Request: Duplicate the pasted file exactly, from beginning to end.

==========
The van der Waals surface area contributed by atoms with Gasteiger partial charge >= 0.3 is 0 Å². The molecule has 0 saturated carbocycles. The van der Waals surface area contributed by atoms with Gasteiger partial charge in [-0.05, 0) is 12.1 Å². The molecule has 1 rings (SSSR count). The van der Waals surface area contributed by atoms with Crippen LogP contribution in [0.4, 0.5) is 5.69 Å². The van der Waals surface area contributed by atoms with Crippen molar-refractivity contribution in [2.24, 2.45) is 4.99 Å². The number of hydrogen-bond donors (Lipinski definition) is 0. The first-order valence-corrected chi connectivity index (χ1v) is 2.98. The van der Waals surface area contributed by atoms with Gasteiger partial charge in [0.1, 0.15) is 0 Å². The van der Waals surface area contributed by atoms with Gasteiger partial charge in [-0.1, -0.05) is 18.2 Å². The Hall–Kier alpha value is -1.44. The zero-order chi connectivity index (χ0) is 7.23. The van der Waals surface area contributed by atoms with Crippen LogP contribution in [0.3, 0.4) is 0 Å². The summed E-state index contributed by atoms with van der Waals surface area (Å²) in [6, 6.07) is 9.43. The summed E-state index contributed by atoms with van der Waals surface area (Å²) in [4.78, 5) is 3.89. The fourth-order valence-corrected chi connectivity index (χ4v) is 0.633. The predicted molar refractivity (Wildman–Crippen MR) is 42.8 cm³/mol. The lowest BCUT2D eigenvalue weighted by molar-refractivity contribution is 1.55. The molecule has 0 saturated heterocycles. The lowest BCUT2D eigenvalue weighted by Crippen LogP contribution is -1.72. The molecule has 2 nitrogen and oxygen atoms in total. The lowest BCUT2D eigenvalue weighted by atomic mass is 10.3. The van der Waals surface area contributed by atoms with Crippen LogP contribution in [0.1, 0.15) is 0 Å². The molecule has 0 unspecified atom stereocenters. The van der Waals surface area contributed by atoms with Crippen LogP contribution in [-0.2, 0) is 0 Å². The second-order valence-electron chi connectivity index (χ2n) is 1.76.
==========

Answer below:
The van der Waals surface area contributed by atoms with Gasteiger partial charge >= 0.3 is 0 Å². The molecule has 0 saturated carbocycles. The van der Waals surface area contributed by atoms with Gasteiger partial charge in [-0.05, 0) is 12.1 Å². The molecule has 1 rings (SSSR count). The van der Waals surface area contributed by atoms with Crippen LogP contribution in [0.4, 0.5) is 5.69 Å². The van der Waals surface area contributed by atoms with Crippen molar-refractivity contribution in [2.24, 2.45) is 4.99 Å². The number of hydrogen-bond donors (Lipinski definition) is 0. The first-order valence-corrected chi connectivity index (χ1v) is 2.98. The van der Waals surface area contributed by atoms with Gasteiger partial charge in [0.1, 0.15) is 0 Å². The van der Waals surface area contributed by atoms with Gasteiger partial charge in [-0.1, -0.05) is 18.2 Å². The Hall–Kier alpha value is -1.44. The zero-order chi connectivity index (χ0) is 7.23. The van der Waals surface area contributed by atoms with Crippen LogP contribution in [0.3, 0.4) is 0 Å². The summed E-state index contributed by atoms with van der Waals surface area (Å²) in [6, 6.07) is 9.43. The summed E-state index contributed by atoms with van der Waals surface area (Å²) in [4.78, 5) is 3.89. The fourth-order valence-corrected chi connectivity index (χ4v) is 0.633. The predicted molar refractivity (Wildman–Crippen MR) is 42.8 cm³/mol. The lowest BCUT2D eigenvalue weighted by molar-refractivity contribution is 1.55. The molecule has 0 saturated heterocycles. The lowest BCUT2D eigenvalue weighted by Crippen LogP contribution is -1.72. The molecule has 2 nitrogen and oxygen atoms in total. The lowest BCUT2D eigenvalue weighted by atomic mass is 10.3. The van der Waals surface area contributed by atoms with Crippen LogP contribution in [0.1, 0.15) is 0 Å². The molecule has 0 unspecified atom stereocenters. The van der Waals surface area contributed by atoms with Crippen LogP contribution in [-0.2, 0) is 0 Å². The second-order valence-electron chi connectivity index (χ2n) is 1.76.